Pay to play culture flourishes under Gov. Scott



During the 2010 gubernatorial campaign, a new candidate who had never held or run for political office before entered the Florida political scene.

Many weary voters, tired of business as usual in politics, liked the idea of an outsider. It was refreshing to see a self-made multimillionaire fund his own campaign to avoid being indebted to the big moneyed political establishment that controls the campaign dollars through a myriad of political committees and the incestuous network of lobbyists, political consultants and professional fundraisers.

Rick Scott, shut out from all the normal money streams, decried the party apparatus and vowed to spend $20 million of his own money to secure the Republican nomination despite the party stacking the deck for their nominee. He actually spent $50 million in the primary and over $70 million through the general election.

Despite naysayers’ claims that he bought the election, many voters liked the idea of a candidate spending his own money rather than engaging in the high-dollar back scratching that’s prevalent in political campaigns.

Tea party folks cheered wildly when Scott exclaimed on Election Night that those political insiders who preferred the status quo were “crying in their cocktails” over his gubernatorial victory.

But they never really had to take out their hankies. Before you could say “there, there,” money was flowing freely into Scott’s Let’s Get to Work Political Action Committee. Clearly, nothing says “I’m sorry for supporting your opponent” quite like a hefty political contribution.

The self-proclaimed outsider was in like Flynn before he was even sworn in.

Scott’s PAC was originally financed with family money. Scott’s wife, Ann, deposited roughly $13 million between June and August 2010. But after the primary, very generous gestures of goodwill replenished the coffers. In fact, Ann really hasn’t had to reach into her purse for a couple of years.

Tea party supporters might not realize the extent of the not-so-charitable contributions over the past three years of those cocktail criers. Healthcare insurance giant Blue Cross Blue Shield (now known as Florida Blue) injected at least $837,500; U.S. Sugar sweetened the pot with at least $300,000, while GEO, which was hoping for private prison contracts, delivered $200,000.

In fact, the 48-page contribution list — you can check it out at http://www.letsgettowork.net/contributions/ — is a veritable who’s who of those with business before the state of Florida. You’d be hard-pressed to find a major player in Tallahassee who is not connected with a sizable contribution.

In 2013 alone, after eliminating all the “paltry” contributions of under $50,000, there are still 52 eye-popping investments in good government. Gaming interests contributed heavily in January, while the insurance industry targeted March.

March, by the way, is when the legislative session begins.

Heritage Insurance, which contributed at least $140,000, was awarded a $52-million contract in May to absorb 60,000 policies from Citizens, the state-backed insurer. At the time, Heritage Property and Casualty Insurance had been licensed less than a year.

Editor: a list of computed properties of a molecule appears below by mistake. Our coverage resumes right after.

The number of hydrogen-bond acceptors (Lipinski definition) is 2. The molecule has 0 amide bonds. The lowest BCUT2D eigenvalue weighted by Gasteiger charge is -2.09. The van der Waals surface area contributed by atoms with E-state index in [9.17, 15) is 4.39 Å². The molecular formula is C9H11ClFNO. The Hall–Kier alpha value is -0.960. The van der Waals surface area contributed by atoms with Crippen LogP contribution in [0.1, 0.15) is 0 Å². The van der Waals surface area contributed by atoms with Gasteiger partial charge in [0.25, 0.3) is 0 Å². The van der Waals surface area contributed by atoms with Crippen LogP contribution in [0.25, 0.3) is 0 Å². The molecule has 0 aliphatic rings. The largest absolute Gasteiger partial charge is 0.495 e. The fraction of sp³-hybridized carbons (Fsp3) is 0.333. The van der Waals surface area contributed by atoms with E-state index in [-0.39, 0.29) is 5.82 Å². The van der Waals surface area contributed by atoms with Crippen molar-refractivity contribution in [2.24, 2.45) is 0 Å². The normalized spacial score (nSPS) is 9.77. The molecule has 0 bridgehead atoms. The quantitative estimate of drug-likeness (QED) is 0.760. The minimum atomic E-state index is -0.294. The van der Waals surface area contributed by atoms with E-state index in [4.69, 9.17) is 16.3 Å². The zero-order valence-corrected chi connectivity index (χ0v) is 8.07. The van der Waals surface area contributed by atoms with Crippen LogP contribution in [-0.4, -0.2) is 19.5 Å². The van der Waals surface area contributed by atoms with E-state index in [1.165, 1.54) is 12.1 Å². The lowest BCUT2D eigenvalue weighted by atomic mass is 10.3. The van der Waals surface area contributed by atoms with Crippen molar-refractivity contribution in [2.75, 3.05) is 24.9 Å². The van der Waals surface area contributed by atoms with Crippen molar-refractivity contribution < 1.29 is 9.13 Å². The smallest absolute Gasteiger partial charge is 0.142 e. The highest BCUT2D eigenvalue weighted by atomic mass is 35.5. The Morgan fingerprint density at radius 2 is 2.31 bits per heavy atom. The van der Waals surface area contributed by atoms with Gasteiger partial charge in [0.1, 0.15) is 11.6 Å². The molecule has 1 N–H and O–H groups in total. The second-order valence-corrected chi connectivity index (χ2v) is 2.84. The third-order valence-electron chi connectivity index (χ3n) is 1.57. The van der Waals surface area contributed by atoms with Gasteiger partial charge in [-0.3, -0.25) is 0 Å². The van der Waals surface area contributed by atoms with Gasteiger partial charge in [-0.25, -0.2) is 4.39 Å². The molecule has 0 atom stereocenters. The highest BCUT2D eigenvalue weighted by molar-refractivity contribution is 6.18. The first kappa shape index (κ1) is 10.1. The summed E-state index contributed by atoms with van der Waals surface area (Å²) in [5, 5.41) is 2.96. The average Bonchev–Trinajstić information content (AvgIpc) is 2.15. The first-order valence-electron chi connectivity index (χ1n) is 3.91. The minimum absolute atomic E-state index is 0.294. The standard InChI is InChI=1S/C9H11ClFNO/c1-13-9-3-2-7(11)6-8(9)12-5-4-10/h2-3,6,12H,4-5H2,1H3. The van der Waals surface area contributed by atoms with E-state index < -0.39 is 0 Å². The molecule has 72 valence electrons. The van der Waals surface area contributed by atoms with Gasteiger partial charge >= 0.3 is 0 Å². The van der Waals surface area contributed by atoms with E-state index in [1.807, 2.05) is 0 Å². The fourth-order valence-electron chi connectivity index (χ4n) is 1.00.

Scott initially distanced himself from the controversial deal, but emails obtained by The Associated Press show that the Scott administration met with a Heritage representative in March. Hmmm, wonder if it was March 5, the day a $100,000 check made its way to Scott’s PAC.

In April, Sarasota showed the governor some love. Notable among the contributor names were developers Pat and John Neal of Neal Communities. In April they contributed $35,000 to add to their $50,000 contribution from March. Randall Benderson had a similar pattern of giving, with a March check for $100,000 followed in April with an additional $25,000.

In 2011, after his first session, the governor pleased his tea party base by vetoing $615 million in line items in the budget, including $5 million for a proposed Sarasota rowing park to be built by Benderson Development.

Over the next two sessions, the project the governor had vetoed because it “lacked a statewide purpose” received a total of $10 million in state funding, doubling down on the original $5 million that was vetoed. Recently while attending an event to celebrate the project, the governor awkwardly defended his funding reversal.

Were these outcomes directly related to the contributions or just a coincidence? No doubt the governor’s supporters and opponents will offer vastly different interpretations. But what is clear is it doesn’t look or smell right to reasonable observers. In fact, it sends the message that powerful politicians are shaking down special interests.

With finance reports online, it is incumbent on the news media to expose potential quid pro quo deals.

The governor’s independent wealth, his eagerness to please his fiscally conservative base and his insistence that things would be different in his administration offered hope that he would set a different tone. Unfortunately, it appears “pay to play” is alive and well, and the governor is toasting the dry-eyed cocktail crowd that continues to feed the kitty.

Paula Dockery is a syndicated columnist who served in the Florida Legislature for 16 years as a Republican from Lakeland.

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